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The Intersection of Foodservice Packaging and Food Recovery

At FPI, we try to stay on top of the latest trends that may be impacting the foodservice packaging industry. Sometimes, itís easy to see the nexus between these trends and foodservice packaging; other times, itís not as easy.

I am certainly familiar with the announcement made this fall by the U.S. Environmental Protection Agency and U.S. Department of Agriculture to cut food waste in half by 2030. "Letís feed people, not landfills," said EPA Administrator Gina McCarthy. This certainly makes sense, given that food is the single largest component (21 percent) of the municipal solid waste stream that ends up in landfills, according to the EPA. [BTW, compare that to foodservice packaging, which is less than 2 percent!]

So how is this relevant to foodservice packaging? I knew that "food recovery" encompassed a number of different strategies, but I was thinking most about composting. It wasnít until I attended the Food Recovery Summit last month that I started thinking more holistically about the opportunities for the foodservice packaging industry.

As I see it, we have an opportunity to engage in three of the strategies in EPAís Food Recovery Hierarchy:

Source Reduction: There have been numerous studies that show how packaging can help reduce food waste. This is more at the retail level, I know, but it is worth mentioning. AMERIPEN put out a great resource on this topic, and more details may be found here for those of you that also sell in the retail space. When it comes to the foodservice industry, how does packaging help with source reduction? I would point to the humble doggy bag (and I use the term "bag" loosely). Think about how much food is wasted when foodservice operators provide large portions that many of us simply cannot eat in a single seating. Olive Garden recognized this with a promotion a while back where you received one smaller portion to eat in the restaurant, and another smaller portion packaged to go. Perhaps foodservice packaging sales people should be marketing their take out packaging to restaurants as a way to not only increase their off premise sales, but also reduce wasted food. We know the foodservice industry is concerned about this topic, given the National Restaurant Associationís partnership in the Food Waste Reduction Alliance (FYI, Iím a "strategic advisor" to the FWRA).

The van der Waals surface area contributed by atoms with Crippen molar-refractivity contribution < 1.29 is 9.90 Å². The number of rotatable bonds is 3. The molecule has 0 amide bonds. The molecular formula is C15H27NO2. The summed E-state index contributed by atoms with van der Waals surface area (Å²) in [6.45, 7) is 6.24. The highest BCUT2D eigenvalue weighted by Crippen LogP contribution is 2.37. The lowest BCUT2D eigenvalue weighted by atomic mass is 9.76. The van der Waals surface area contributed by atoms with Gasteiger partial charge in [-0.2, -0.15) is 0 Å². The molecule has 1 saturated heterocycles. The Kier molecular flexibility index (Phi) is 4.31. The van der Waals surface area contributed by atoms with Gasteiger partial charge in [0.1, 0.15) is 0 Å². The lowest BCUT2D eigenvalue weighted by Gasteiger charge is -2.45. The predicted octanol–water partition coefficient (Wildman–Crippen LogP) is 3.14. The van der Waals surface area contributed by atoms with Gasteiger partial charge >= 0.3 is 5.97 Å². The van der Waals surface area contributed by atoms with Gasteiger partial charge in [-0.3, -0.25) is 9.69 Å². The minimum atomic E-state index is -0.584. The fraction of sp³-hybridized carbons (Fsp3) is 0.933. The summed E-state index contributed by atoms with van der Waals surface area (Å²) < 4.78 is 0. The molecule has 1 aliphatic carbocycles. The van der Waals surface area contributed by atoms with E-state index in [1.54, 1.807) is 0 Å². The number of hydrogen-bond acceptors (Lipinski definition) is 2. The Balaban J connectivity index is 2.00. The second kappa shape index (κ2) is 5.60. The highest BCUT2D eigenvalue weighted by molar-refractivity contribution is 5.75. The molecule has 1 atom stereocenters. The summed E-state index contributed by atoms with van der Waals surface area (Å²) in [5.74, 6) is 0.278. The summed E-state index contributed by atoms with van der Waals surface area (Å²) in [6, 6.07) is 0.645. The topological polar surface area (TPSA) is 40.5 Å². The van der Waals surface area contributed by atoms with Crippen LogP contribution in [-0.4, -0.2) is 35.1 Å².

Feed Hungry People: At the Food Recovery Summit, there were several presentations that talked about how to get much needed food in the right hands. Itís sad that this is even an issue, but the silver lining was that in all these presentations, there were pictures of foodservice packaging being used to distribute this food. Yes, our packaging helps to make this possible! So, what can you do? There are great organizations with which you can partner, both at the national and local levels. Need help? Check out Feeding Americaís national system of food banks to find outlets near your facilities. Or find out if your local college campus is part of the Food Recovery Network, which mobilizes students to help feed the hungry. Or, learn about the Food Donation Connection, created specifically for surplus food within the foodservice industry. In all instance, these organizations need foodservice packaging. Can you help?

Composting: I found it interesting that so much of the focus at the Summit was on the ďmore preferredĒ options like reduction and donation. In many circles, however, there is tremendous attention on composting, and particularly expanding the access to commercial composting facilities. Know why thatís important? Weíre seeing more and more development of and interest in compostable packaging, and weíd like to see it composted after itís used. I recently learned that to reach the EPA/USDAís 50 percent reduction goal, 26.5 million tons would need to be diverted from landfills. Today, 2.7 million tons are processed through composters and anaerobic digestion facilities. Wow, talk about a HUGE gap. Hereís another statistic for you: of all the composters in the U.S., less than 10 percent of them accept food scraps (and even less accept compostable packaging). Thereís a lot of work to be done to expand that infrastructure, but the EPA/USDA goal may give the industry the push it needs.

So, be on the lookout for more discussions about food recovery. Itís an opportunity for our industry that you wonít want to waste.

Posted By Lynn M. Dyer (President) | 12/1/2015 11:02:28 AM
 

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